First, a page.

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Anne Hilborn

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In my blog I ramble on about various aspects of cheetahs and doing fieldwork that interest me. There is the occasional tangent about academia, but mostly it is cheetah pictures.

Mud

By Anne Hilborn, Apr 17 2016 08:22PM

March 2014



Rain is the source of life. For 7 months of the year the Serengeti is dry, brown, dusty, the animals look pinched and bony, and we worry about the whether 10,000L of rain water will see us through to the next rains. Two of the years I have been here, the rains didn’t come until February, and it got desperate for everyone. Rain at the end of the dry season ranks up there with bacon as one of the world’s magical smells. With rain comes green grass, and with green grass comes the migration. 1-2 million wildebeest, zebra, and gazelles head out to the short grass plains to have their young. The place springs into life. Suddenly there are flowers and careening dung beetles everywhere. Parts of the Serengeti look like paradise on earth. For my first 2 years here, I rejoiced with everyone else in the rains. Then came the rainy season of 2006-2007. Starting in December it rained and rained. Soils became saturated, roads became churned up mud holes, gulleys became impossible to cross, and getting around became much more difficult. The soils vary a lot in Serengeti. The hard pan of the short grass plains in the south and east of the park make for easy driving and little chance of getting stuck. However the soft sucking soils of the woodlands, long, and medium grass plains are a nightmare when wet. In the wet season most of the cheetahs are on the short grass plains. However Seronera is surrounded by soft soil, and one needs to get from there to and from the short grass plains. Every day the calculation of looking for cheetahs was very much complicated by considerations of where I could and couldn’t drive, and how to cross the gulleys to get to where I needed to go. Instead of the mornings being filled with the possibility of finding lots of cheetahs, they were filled with white knuckle driving through sloppy mud, filled with desperate prayers that I wouldn’t grind the bottom of the car against the high point of an erosion gulley masquerading as a road, that I wouldn’t hit a huge hole and lose precious momentum when powering through a vast expanse of soaked soil, or that I wouldn’t slide into a muddy ditch. All of this might have made for fun added adventure, but the killer was that I wasn’t finding cheetahs. The places I could go were not the places they wanted to be. Months went by without me making my quota. The last half of every month was an increasingly desperate search for unseen cheetahs, and attempts to go to new places in hopes they would be there. Instead I got stuck.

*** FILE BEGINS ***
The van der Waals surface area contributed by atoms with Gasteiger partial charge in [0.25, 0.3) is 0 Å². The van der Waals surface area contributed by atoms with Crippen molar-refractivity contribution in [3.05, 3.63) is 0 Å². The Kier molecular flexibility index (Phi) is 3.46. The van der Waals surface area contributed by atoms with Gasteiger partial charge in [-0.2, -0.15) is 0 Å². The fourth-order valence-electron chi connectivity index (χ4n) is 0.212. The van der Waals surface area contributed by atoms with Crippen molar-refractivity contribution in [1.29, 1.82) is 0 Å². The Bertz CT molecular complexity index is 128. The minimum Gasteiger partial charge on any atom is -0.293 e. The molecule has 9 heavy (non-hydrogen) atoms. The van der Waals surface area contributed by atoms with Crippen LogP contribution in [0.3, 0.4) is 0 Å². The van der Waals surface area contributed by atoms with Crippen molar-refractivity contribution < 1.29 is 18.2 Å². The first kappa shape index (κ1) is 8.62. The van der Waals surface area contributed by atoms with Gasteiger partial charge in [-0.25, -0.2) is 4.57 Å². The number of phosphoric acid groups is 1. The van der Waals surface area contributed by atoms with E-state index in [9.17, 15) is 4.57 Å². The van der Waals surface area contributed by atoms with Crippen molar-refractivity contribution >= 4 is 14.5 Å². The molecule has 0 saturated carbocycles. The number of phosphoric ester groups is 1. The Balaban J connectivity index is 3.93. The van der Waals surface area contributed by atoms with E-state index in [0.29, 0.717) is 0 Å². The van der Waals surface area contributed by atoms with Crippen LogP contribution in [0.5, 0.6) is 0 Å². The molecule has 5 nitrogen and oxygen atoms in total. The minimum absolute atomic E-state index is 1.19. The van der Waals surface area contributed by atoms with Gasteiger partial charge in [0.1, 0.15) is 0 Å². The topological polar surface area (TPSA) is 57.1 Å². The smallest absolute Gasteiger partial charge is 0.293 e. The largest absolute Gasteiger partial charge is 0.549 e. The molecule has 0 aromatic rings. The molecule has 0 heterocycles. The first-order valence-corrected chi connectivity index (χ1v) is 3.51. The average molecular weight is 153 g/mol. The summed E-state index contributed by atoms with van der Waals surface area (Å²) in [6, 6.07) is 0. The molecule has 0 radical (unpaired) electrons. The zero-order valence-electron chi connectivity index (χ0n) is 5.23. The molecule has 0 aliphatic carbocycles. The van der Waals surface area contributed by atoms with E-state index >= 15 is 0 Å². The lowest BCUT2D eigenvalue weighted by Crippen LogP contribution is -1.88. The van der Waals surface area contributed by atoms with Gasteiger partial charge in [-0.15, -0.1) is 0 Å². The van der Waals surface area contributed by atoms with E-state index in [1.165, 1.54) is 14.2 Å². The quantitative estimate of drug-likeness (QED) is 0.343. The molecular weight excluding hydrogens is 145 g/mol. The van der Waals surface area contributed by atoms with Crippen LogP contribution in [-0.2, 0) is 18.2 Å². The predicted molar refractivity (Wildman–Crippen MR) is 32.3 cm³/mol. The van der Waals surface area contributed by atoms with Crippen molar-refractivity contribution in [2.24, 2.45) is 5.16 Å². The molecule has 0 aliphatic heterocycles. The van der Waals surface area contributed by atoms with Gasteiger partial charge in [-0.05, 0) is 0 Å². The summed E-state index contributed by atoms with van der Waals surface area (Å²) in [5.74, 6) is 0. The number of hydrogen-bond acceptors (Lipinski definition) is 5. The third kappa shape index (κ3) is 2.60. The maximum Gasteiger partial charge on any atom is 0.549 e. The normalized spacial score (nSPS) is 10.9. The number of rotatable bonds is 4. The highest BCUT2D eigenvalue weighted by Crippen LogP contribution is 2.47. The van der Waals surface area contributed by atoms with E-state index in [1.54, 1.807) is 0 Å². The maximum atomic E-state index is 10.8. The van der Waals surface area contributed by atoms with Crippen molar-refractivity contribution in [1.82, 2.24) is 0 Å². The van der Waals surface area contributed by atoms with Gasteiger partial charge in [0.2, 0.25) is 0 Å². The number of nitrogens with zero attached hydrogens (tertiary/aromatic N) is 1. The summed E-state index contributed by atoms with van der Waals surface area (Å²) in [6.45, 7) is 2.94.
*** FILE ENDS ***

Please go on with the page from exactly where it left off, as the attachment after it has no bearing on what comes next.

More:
Getting stuck in 2011


And stuck again. Getting unstuck involves a lot of jacking up the car, a lot of groveling and digging in mud, and A LOT of wood. Wood to put under the jack so it doesn’t sink into the mud. Wood to put under each tire to give them traction. Wood to fill the huge hole your tires are in to lift the body of the car off of the ground. It is exhausting dirty work, and every time I put my whole weight on the lever to jack the car up I remembered stories of the handle flying off and breaking jaws. When I stuck my whole upper body under the car to dig out the differential, I heard my boss’s words about cars falling off of jacks and crushing people. Sometimes I managed to get myself out, and sometimes I had to call for help. While people are willing to help, it is a pain and time consuming, and there was always the possibility I’d get stuck somewhere out of radio and cell phone range. All in all, that wet season has given me a deep wariness of mud.



Laura Simpson jacks up the car to try to get us unstuck, 2011


Thus whenever I see or hear rain, I don’t automatically rejoice, instead I get nervous about the conditions of the roads. For the first 10 days I was here, it hadn’t rained much and things were getting dusty. However the third week of February, I was down at Ndutu at the southern edge of the park. Ndutu is a magical land of cheetahs, wildebeest, and a lodge I can stay at that has showers, cold drinks, and pork chops. It had locally rained quite a bit during the day, which turned the road into a slalom, and I’d resurrected long unused mud driving skills (keep it in second gear, gun it through the really wet bits, don’t over compensate with steering when you spin out, and try to avoid the trees). That night when the heavens opened and it rained 86 mm, despite being in a dry comfy bed with a belly full of lamb chops, I was awake with the familiar knot in the stomach, wondering about the state of the road across the plains. My car has a lot of great features, but at the moment mud readiness is not one of them. While I have a working jack (always helpful) all I have to put under the tires are 2 measly sand ladders. I scoured cheetah house for boards, but not one could I find. This lack of preparedness makes me very nervous. There are two roads out of Ndutu. One heads northish to Naabi Gate which is the official entry to Serengeti. The other road heads south towards the NCA. Both meet up with the main road, but if you are heading to Naabi, the southern route adds about 30 km. However the southern road is on hard pan for most of the way, while I have learned that the northern road is a treacherous combination of muddy ruts that are really hard to get out of, and sudden massive hyena holes. Some of the most stressful driving of my life has been on that road in sloppy mud. Deciding that an ounce of prevention is worth a pound of cure, I headed home via the southern route, making a trip that usually takes an hour and 45 minutes over 3 hours long. But I didn’t get stuck.




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